This is the third in a five-post series on the "Great Uncertainty".

Professors Colin Hay and Tony Payne are Directors of the Sheffield Political Economy Research Institute at the University of Sheffield.

Photo: Getty Images/Richard Stonehouse
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Here's how Jeremy Corbyn can win back the Midlands

The Midlands is where elections are decided - and where Jeremy Corbyn can win. 

The Midlands: this “formless” place is where much of Labour’s fate lies. The party witnessed some of its most disappointing 2015 results here. In those early, depressing hours of 8 May, Nuneaton was the result that rang the death knell of Labour’s election chances. Burton, Cannock Chase, Halesowen & Rowley Regis, Redditch and Telford weren’t far behind. To win here Labour need to build a grassroots movement that engages swing voters.

Luckily, this is also a place with which Labour’s new leader has a natural affinity. The bellwether seat of Nuneaton is where Jeremy Corbyn chose to hold his last regional rally of the leadership contest; just a couple of counties over you’ll find the home Corbyn moved to in Shropshire when he was seven. He cut his political teeth round the corner in marginal constituency The Wrekin; it was in this key seat he did his first stint of campaigning. Flanked by a deputy leader, Tom Watson, who represents Labour stronghold West Bromwich East, Corbyn has his eye on the Midlands.

As MP for Islington North since 1983, Labour’s leader has earned London-centric credentials that have long since overshadowed his upbringing. But Corbynism isn’t a phenomenon confined to the capital. The enthusiasm that spilled out of Corbyn’s summer leadership rallies across the country has continued into the autumn months; Labour’s membership is now over 370,000. It’s fast catching up with 1997 figures, which are the highest in the party’s recent history.

London is the biggest beneficiary of this new movement - with 20 per cent of Labour’s members and 19 per cent of new members who signed up the week before conference coming from the capital. But Corbynism is flourishing elsewhere. 11 per cent of all Labour party members now reside in the southeast. In that same pre-conference week 14 per cent of new members came from this mostly Tory blue area of the country. And since last year, membership in the southwest increased by 124 per cent. Not all, but a good deal of this, is down to Corbyn’s brand of anti-austerity politics.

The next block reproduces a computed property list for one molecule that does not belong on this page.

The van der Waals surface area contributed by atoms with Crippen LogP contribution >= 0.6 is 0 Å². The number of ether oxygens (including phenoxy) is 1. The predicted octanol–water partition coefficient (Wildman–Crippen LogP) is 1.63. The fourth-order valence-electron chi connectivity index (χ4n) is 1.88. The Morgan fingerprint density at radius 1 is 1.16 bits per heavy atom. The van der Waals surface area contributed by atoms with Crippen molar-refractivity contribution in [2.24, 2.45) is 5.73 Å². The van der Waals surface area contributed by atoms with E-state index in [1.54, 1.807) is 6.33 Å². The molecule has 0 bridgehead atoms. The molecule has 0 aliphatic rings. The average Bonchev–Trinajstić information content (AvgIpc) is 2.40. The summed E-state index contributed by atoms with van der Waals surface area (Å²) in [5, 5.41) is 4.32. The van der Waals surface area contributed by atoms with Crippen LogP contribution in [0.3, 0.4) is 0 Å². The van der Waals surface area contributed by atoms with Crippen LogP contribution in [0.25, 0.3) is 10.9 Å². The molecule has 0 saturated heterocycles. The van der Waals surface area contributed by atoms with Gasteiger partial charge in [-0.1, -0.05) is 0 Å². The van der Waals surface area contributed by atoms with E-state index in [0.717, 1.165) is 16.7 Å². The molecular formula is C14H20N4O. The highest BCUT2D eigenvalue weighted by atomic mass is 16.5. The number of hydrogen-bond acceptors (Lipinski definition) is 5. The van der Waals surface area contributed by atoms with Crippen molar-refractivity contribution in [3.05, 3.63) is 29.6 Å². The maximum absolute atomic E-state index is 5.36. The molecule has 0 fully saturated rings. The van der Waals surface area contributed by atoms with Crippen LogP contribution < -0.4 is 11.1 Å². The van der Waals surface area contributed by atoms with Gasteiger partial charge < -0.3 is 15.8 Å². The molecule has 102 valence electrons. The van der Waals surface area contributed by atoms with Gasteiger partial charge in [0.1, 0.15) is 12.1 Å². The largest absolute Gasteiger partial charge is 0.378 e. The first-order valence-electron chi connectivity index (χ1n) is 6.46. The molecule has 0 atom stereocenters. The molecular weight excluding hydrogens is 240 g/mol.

A dramatic rise in membership, with a decent regional spread, is nothing to be sneered at; people are what you need to create an election-winning grassroots movement. But, as May proved, having more members than your opposition doesn’t guarantee victory. Corbyn has spoken to many who’d lost faith in the political system but more people need to be won over to his cause.  

This is clear in the Midlands, where the party’s challenges are big. Labour’s membership is swelling here too, but to a lesser degree than elsewhere. 32 per cent of party members now and 13 per cent of those who joined up in seven days preceding conference hail from this part of the country.

But not all potential Labour voters will become card-carrying members. Corbyn needs to speak to swing voters. These people have no party colours and over the summer they had mixed views on Corbynism. In Nuneaton, Newsnight found a former Labour turned Ukip voter who thought Corbyn would take Labour “backwards” and put the economy at risk. But a fellow Ukip voter said he saw Corbyn as “fresh blood”.

These are enduring splits countrywide. Voters in key London marginal Croydon Central gave a mixed verdict on Corbyn’s conference speech. They thought he was genuine but were worried about his economic credibility. While they have significant doubts, swing voters are still figuring out who Labour’s new leader is.

This is where the grassroots movement comes into play. Part of the challenge is to get out there and explain to these people exactly who the party is, what it’s going to offer them and how it’s going to empower them to make change. 

Labour have nascent plans to make this reality in the Midlands. Tom Watson advocated bringing back to life this former industrial heartland by making it a base for manufacturing once again – hopefully based on modern skills and technologies.  He’s also said the leadership team will make regular regional visits to key seats. Watson’s words chime with plans floated by shadow minister Jon Trickett: to engage people with citizens’ assemblies where they have a say over Labour politics.

But meetings alone don’t make grassroots movements. Alongside the economy, regional identity is a decisive issue in this – and other – area(s) of the country. With the influx in money brought in by new members, Labour should harness peoples’ desire for belonging, get into communities and fill the gaps the Government are leaving empty. While they’re doing this, they could spread the word of a proper plan for devolution, harking back to the days of municipal socialism, so people know they’ll have power over their own communities under Labour.

This has to start now, and there’s no reason why the Midlands can’t act as a model. Labour can engage with swing voters by getting down to a community level and start showing – and not just saying –  how the party can make a difference. 

Maya Goodfellow is a freelance journalist.